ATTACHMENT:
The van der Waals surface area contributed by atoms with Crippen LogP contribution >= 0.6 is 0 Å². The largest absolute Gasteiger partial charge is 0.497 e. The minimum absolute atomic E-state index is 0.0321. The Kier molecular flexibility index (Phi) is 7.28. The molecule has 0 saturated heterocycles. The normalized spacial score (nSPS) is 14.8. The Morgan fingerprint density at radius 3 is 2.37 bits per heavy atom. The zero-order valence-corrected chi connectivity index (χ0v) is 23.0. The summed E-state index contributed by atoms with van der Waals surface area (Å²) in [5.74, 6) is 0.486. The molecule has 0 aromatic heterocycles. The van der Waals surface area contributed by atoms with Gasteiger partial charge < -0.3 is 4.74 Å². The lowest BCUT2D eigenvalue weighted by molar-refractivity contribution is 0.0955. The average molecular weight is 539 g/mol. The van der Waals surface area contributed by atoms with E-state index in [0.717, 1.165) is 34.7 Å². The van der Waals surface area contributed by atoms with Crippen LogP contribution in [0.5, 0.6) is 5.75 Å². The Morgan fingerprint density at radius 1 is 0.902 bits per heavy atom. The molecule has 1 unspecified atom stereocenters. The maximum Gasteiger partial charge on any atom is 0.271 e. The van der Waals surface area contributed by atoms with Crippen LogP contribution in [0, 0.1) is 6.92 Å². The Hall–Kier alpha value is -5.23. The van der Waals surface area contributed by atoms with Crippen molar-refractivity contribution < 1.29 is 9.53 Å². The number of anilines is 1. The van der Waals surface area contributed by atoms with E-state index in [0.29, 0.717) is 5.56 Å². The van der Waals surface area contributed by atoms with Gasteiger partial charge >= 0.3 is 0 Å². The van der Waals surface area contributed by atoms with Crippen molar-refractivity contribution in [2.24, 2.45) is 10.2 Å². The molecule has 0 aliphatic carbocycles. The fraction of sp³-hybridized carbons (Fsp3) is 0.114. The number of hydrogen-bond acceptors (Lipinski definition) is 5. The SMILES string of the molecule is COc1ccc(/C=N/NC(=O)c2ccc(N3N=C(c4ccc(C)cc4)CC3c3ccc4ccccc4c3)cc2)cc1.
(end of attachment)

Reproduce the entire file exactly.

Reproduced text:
The van der Waals surface area contributed by atoms with Crippen LogP contribution >= 0.6 is 0 Å². The largest absolute Gasteiger partial charge is 0.497 e. The minimum absolute atomic E-state index is 0.0321. The Kier molecular flexibility index (Phi) is 7.28. The molecule has 0 saturated heterocycles. The normalized spacial score (nSPS) is 14.8. The Morgan fingerprint density at radius 3 is 2.37 bits per heavy atom. The zero-order valence-corrected chi connectivity index (χ0v) is 23.0. The summed E-state index contributed by atoms with van der Waals surface area (Å²) in [5.74, 6) is 0.486. The molecule has 0 aromatic heterocycles. The van der Waals surface area contributed by atoms with Gasteiger partial charge < -0.3 is 4.74 Å². The lowest BCUT2D eigenvalue weighted by molar-refractivity contribution is 0.0955. The average molecular weight is 539 g/mol. The van der Waals surface area contributed by atoms with E-state index in [0.717, 1.165) is 34.7 Å². The van der Waals surface area contributed by atoms with Crippen LogP contribution in [0.5, 0.6) is 5.75 Å². The Morgan fingerprint density at radius 1 is 0.902 bits per heavy atom. The molecule has 1 unspecified atom stereocenters. The maximum Gasteiger partial charge on any atom is 0.271 e. The van der Waals surface area contributed by atoms with Crippen LogP contribution in [0, 0.1) is 6.92 Å². The Hall–Kier alpha value is -5.23. The van der Waals surface area contributed by atoms with Crippen molar-refractivity contribution < 1.29 is 9.53 Å². The number of anilines is 1. The van der Waals surface area contributed by atoms with E-state index in [0.29, 0.717) is 5.56 Å². The van der Waals surface area contributed by atoms with Gasteiger partial charge >= 0.3 is 0 Å². The van der Waals surface area contributed by atoms with Crippen molar-refractivity contribution in [2.24, 2.45) is 10.2 Å². The molecule has 0 aliphatic carbocycles. The fraction of sp³-hybridized carbons (Fsp3) is 0.114. The number of hydrogen-bond acceptors (Lipinski definition) is 5. The SMILES string of the molecule is COc1ccc(/C=N/NC(=O)c2ccc(N3N=C(c4ccc(C)cc4)CC3c3ccc4ccccc4c3)cc2)cc1.